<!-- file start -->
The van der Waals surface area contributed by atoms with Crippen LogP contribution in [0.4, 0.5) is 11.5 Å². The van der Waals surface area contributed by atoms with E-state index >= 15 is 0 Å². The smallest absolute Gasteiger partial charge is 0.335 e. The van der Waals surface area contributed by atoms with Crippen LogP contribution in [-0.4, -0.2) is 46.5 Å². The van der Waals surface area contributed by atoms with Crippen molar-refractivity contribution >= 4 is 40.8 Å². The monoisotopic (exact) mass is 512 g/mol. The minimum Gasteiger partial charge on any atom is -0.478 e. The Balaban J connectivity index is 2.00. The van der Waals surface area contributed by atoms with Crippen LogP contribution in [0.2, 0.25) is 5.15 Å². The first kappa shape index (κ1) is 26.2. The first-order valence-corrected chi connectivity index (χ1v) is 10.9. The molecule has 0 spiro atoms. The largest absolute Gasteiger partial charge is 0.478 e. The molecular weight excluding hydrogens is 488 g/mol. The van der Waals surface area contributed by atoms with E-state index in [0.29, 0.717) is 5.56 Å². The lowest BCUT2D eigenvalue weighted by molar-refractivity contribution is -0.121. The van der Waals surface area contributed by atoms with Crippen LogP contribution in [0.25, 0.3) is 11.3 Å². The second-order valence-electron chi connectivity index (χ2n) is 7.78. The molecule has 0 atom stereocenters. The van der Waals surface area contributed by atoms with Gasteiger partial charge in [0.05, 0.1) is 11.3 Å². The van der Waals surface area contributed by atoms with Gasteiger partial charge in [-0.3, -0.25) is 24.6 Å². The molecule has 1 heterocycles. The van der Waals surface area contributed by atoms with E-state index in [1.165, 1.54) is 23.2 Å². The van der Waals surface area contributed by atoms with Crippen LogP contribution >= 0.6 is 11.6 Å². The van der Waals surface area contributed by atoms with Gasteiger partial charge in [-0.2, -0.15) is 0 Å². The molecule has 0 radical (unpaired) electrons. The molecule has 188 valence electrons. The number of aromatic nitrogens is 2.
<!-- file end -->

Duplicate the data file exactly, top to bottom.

The van der Waals surface area contributed by atoms with Crippen LogP contribution in [0.4, 0.5) is 11.5 Å². The van der Waals surface area contributed by atoms with E-state index >= 15 is 0 Å². The smallest absolute Gasteiger partial charge is 0.335 e. The van der Waals surface area contributed by atoms with Crippen LogP contribution in [-0.4, -0.2) is 46.5 Å². The van der Waals surface area contributed by atoms with Crippen molar-refractivity contribution >= 4 is 40.8 Å². The monoisotopic (exact) mass is 512 g/mol. The minimum Gasteiger partial charge on any atom is -0.478 e. The Balaban J connectivity index is 2.00. The van der Waals surface area contributed by atoms with Crippen LogP contribution in [0.2, 0.25) is 5.15 Å². The first kappa shape index (κ1) is 26.2. The first-order valence-corrected chi connectivity index (χ1v) is 10.9. The molecule has 0 spiro atoms. The largest absolute Gasteiger partial charge is 0.478 e. The molecular weight excluding hydrogens is 488 g/mol. The van der Waals surface area contributed by atoms with E-state index in [0.29, 0.717) is 5.56 Å². The lowest BCUT2D eigenvalue weighted by molar-refractivity contribution is -0.121. The van der Waals surface area contributed by atoms with Crippen LogP contribution in [0.25, 0.3) is 11.3 Å². The second-order valence-electron chi connectivity index (χ2n) is 7.78. The molecule has 0 atom stereocenters. The van der Waals surface area contributed by atoms with Gasteiger partial charge in [0.05, 0.1) is 11.3 Å². The van der Waals surface area contributed by atoms with Gasteiger partial charge in [-0.3, -0.25) is 24.6 Å². The molecule has 1 heterocycles. The van der Waals surface area contributed by atoms with E-state index in [1.165, 1.54) is 23.2 Å². The van der Waals surface area contributed by atoms with Crippen LogP contribution >= 0.6 is 11.6 Å². The van der Waals surface area contributed by atoms with Gasteiger partial charge in [-0.2, -0.15) is 0 Å². The molecule has 0 radical (unpaired) electrons. The molecule has 188 valence electrons. The number of aromatic nitrogens is 2.